Rounding out this prowess is Poles’s consistency and durability. For 16 of his 17 years in professional baseball, Poles spent his offseason playing Winter Ball in Cuba and Florida, compiling excellent statistics in each of these seasons, as well (hitting around .300 on each occasion). For these years, he dedicated his life to the sport, pausing only in 1918 to fight with the French Army in WWI, receiving five individual medals, including the Purple Heart, for his valor.
Any number of Negro Leagues baseball players qualify for the title “underappreciated,” a title that defined their playing days and the memories of such. Indeed, Poles might be one of the more well-recognized of the bunch, having reached the final rounds of Hall of Fame voting in 2006. But his failure—or the failure of the committee to accurately weigh his career—to crack the Hall puts him instead on this list, one far fewer people will view, confining him again to the role of the underappreciated player.
By: Trevor Strunk
We only appreciate the soft tossers when they’re Greg Maddux, and Jamie Moyer wasn’t Greg Maddux.
Well not quite. Like Maddux, he started off a Chicago Cub. Like Maddux, he made his name elsewhere. And like Maddux, he didn’t quite have the velocity you’d expect from a long-tenured starting pitcher. So in those fairly important ways, Moyer and Maddux were alike.
But Moyer didn’t have the gaudy stats of a Maddux. His walks per nine innings were an impressive enough 2.55 for his career, but Maddux had him beat at 1.80. He didn’t strike out a lot of guys, like Maddux, but he also left almost twice as many balls over the middle of the plate. And in terms of traditional stats? Well, Moyer didn’t quite win 300, which still carries some serious mythical weight. And his ERA? More than a run over Maddux’s for his career.
Worse still, Moyer didn’t have Maddux’s style. Greg Maddux was a weird professor of the game, quirky and intellectual in an era of ostentatious and bombastic ballplayers like Lenny Dykstra and John Rocker. Jamie Moyer was, well — Jamie Moyer was basically a dad. From the moment he entered the big leagues, Jamie Moyer was the “aw, shucks” dad on the softball team who could throw a wicked changeup for some reason.
And so he flew a bit under the radar. Yes, he had some good years: he was on the storied 2001 Seattle Mariners, and the less-storied earlier versions with Griffey, A-Rod, Edgar and the rest; and he spent nearly a decade in Seattle, a baseball town that valorizes their heroes. So let’s not cry for Moyer. He did okay for himself.
But this is a man who nearly built up 60 WARP simply through the sheer will to stick around. This is a man who just willed himself to be the oldest pitcher to pick up a win at 49. I’m 32 and sometimes I’m not sure I can go a day without eating a piece of cake. This is a man who started pitching in the majors when I was one year old and stopped when I was two years into a PhD program. Jamie Moyer should be front page news, not flotsam and ephemera!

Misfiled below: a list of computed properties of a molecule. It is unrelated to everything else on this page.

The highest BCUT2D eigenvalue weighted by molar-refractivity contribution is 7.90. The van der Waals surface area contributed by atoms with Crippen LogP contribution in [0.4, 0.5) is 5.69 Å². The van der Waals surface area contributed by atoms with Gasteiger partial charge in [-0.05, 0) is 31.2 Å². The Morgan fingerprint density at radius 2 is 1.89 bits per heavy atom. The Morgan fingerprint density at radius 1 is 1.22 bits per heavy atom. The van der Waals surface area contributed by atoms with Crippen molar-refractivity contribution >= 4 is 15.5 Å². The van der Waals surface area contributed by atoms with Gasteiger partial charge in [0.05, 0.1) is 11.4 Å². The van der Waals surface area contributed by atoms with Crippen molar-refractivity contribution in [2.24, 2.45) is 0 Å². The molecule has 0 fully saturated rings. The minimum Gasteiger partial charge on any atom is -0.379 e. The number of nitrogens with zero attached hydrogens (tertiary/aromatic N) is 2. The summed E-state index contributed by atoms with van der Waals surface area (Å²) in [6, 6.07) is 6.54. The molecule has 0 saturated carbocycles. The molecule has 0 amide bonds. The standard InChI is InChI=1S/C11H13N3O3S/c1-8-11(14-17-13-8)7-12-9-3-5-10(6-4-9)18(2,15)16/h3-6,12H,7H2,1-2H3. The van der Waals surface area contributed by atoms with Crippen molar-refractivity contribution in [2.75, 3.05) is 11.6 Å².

And I guess for Philadelphia Phillies fans he is. When he joined the Phillies in 2007, he was on the tail end of his career, another questionable pickup that bolstered the upstart Phils but didn’t put them over the top. Still, he pitched admirably down the stretch and then hung around with the team, giving them nearly 200 sub-4.00 ERA innings in their World Series year in 2008 and 162 slightly less impressive innings in 2009, when the team won the NL Pennant. He stuck around in 2010 and then fell off the face of the Earth until he resurfaced with the Rockies because why not?
But this is a guy who was literally at the end of his career, coming out of the tunnel looking every part the Chemistry teacher who was a little too nice to the jokers in the back, who would just happily throw a game every five days against the best of baseball. The game changed constantly around Jamie Moyer, and he just stuck with it, plugging away. There’s no blue collar baseball player, not really, but if there was one in spirit, it would be Moyer.
So while he became a folk hero in Philadelphia — the tired dad clocking into Citizen’s Bank Park to frustrate players who were at times too young to be his kids — his actual skill and accomplishments have fallen a bit to the wayside. So, I say, here’s to Jamie Moyer, who took an arguably quad-A profile and willed himself to a weird statistical bubble candidate for the Hall of Fame.
And if I can be schmaltzy for a moment: he graduated from my high school and he reminds me that everyone’s best days can be ahead of them if they want them to be. Someone get this man on a wall of fame.